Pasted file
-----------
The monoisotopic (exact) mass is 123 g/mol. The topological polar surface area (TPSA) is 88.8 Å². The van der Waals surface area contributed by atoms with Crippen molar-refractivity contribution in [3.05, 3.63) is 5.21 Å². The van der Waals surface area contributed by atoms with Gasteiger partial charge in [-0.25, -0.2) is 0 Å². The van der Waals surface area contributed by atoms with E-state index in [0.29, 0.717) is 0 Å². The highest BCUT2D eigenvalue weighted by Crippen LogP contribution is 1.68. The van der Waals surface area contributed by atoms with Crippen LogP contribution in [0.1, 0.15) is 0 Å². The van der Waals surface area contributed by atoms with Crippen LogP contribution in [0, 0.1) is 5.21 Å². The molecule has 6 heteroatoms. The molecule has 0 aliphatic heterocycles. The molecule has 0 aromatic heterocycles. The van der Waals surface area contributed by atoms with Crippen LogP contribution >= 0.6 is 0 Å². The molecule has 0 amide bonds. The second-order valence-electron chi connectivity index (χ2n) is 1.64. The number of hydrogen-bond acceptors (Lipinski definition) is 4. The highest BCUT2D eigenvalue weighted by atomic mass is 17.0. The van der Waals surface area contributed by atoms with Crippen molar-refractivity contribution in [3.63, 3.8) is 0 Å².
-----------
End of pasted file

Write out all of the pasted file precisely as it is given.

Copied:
The monoisotopic (exact) mass is 123 g/mol. The topological polar surface area (TPSA) is 88.8 Å². The van der Waals surface area contributed by atoms with Crippen molar-refractivity contribution in [3.05, 3.63) is 5.21 Å². The van der Waals surface area contributed by atoms with Gasteiger partial charge in [-0.25, -0.2) is 0 Å². The van der Waals surface area contributed by atoms with E-state index in [0.29, 0.717) is 0 Å². The highest BCUT2D eigenvalue weighted by Crippen LogP contribution is 1.68. The van der Waals surface area contributed by atoms with Crippen LogP contribution in [0.1, 0.15) is 0 Å². The van der Waals surface area contributed by atoms with Crippen LogP contribution in [0, 0.1) is 5.21 Å². The molecule has 6 heteroatoms. The molecule has 0 aliphatic heterocycles. The molecule has 0 aromatic heterocycles. The van der Waals surface area contributed by atoms with Crippen LogP contribution >= 0.6 is 0 Å². The molecule has 0 amide bonds. The second-order valence-electron chi connectivity index (χ2n) is 1.64. The number of hydrogen-bond acceptors (Lipinski definition) is 4. The highest BCUT2D eigenvalue weighted by atomic mass is 17.0. The van der Waals surface area contributed by atoms with Crippen molar-refractivity contribution in [3.63, 3.8) is 0 Å².